10/11/2014 1:13PM

California Chrome shows signs of progress

Tom Keyser
Trainer Art Sherman and jockey Victor Espinoza say they feel California Chrome is headed in the right direction for the $5 million Breeders’ Cup Classic three weeks away at Santa Anita.

CYPRESS, Calif. – California Chrome, the Kentucky Derby winner, continued his encouraging training regimen on Saturday when he worked five furlongs here at Los Alamitos in 59.60 seconds, a drill that had both trainer Art Sherman and jockey Victor Espinoza believing he was headed in the right direction for the $5 million Breeders’ Cup Classic three weeks away at Santa Anita.

Saturday’s work was the second for California Chrome since his sixth-place comeback effort in the Pennsylvania Derby last month at Parx. He worked a half-mile last Saturday, and went farther this time as the Classic draws closer.

California Chrome came on the track shortly after 8 a.m., right after the mid-morning renovation break. It was a cool, overcast morning at Los Alamitos, and California Chrome was feeling frisky, nipping at the pony that accompanied him prior to his workout.

“He knows when Victor’s on him he’s gonna go,” Sherman said. “He’s getting after that pony.”

:: BREEDERS’ CUP 2014: See DRF’s top contenders

After turning down the backstretch following a warm-up gallop, California Chrome broke away from the pony and began his solo work in earnest shortly before the five-furlong pole. He went off sensibly, an opening furlong timed in 13 seconds by Alan Sherman – Art’s son and assistant trainer -–but picked up steam rounding the far turn.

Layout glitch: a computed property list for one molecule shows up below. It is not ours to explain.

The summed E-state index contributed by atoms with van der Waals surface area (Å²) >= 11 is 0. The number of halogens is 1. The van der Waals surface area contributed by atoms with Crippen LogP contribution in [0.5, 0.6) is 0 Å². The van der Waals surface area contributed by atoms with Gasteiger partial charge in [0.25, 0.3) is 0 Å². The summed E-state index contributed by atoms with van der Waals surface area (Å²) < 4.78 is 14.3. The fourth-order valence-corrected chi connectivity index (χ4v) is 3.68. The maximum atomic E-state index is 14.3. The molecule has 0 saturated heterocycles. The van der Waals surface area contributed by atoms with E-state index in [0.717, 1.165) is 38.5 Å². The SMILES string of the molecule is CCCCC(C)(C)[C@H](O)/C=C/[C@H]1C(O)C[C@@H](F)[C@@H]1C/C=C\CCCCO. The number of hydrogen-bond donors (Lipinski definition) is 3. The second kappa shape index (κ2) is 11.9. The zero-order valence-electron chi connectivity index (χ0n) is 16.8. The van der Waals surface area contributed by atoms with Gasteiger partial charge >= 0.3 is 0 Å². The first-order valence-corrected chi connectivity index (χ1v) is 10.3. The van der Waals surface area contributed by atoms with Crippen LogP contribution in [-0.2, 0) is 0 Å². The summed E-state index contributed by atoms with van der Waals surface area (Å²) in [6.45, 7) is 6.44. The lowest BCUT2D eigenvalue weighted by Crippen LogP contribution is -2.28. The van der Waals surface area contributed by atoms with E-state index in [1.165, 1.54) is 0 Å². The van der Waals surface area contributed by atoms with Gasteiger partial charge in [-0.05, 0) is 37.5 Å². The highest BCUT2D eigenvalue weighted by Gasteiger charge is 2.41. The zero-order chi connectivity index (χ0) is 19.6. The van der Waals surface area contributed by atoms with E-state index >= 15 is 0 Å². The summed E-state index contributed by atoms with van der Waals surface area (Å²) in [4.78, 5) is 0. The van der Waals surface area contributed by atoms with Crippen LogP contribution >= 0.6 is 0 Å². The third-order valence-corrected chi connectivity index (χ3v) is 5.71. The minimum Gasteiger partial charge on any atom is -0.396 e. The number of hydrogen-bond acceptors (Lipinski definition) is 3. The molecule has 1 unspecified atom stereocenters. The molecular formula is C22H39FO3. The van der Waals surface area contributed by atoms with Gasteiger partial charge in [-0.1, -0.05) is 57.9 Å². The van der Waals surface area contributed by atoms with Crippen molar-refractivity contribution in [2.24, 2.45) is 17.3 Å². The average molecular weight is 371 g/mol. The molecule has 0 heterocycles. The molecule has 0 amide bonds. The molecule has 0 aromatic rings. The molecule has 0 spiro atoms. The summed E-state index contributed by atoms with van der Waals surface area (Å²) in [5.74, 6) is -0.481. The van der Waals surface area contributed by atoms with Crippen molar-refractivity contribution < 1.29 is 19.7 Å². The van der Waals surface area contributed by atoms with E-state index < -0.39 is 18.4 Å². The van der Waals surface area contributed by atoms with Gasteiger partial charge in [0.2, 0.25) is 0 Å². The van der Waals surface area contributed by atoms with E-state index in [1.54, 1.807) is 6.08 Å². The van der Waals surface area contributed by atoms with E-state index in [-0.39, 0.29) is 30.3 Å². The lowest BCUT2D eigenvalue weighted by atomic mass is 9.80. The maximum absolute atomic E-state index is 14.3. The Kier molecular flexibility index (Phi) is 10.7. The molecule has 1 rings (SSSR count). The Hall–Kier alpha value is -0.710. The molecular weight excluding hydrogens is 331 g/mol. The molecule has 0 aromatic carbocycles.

He was cruising through the lane, looking like he wanted some company to challenge him, but still polished off the drill in terrific time and went out an additional furlong to be up six furlongs in 1:13.20.

“He looks like he’s not even going,” Art Sherman said after the work. “He really looked smooth and easy. He was just galloping.”

Sherman said he had noticed California Chrome being far more attentive to his training since the Pennsylvania Derby.

“He’s really been on his toes,” Sherman said. “He’s been acting pretty strong. That race picked his head up.”

Espinoza agreed, saying California Chrome “hadn’t worked like that in a very long time.”

“He barely felt like he was hitting the ground,” Espinoza said. “So nice and smooth. He’s working like he did before, in the spring. I’ve been really impressed since the race. If he continues like that all the way to the Breeders’ Cup, he’s going to be tough.”

The Classic is shaping up as a showdown for the male 3-year-old title, and perhaps Horse of the Year, with the likes of Shared Belief, Bayern, and Tonalist all among the prospective field.

California Chrome will remain at Los Alamitos for his serious training, with works scheduled each of the next two Saturdays. Sherman said California Chrome would go over to Santa Anita the week of the Classic to reacquaint himself with the surroundings, including schooling at the gate and the paddock.

“I just want to get him used to the surroundings again,” Sherman said. “He’s been there. He knows Santa Anita.”

Earlier this year, California Chrome won the Santa Anita Derby as his final prep before victories in the Kentucky Derby and Preakness Stakes.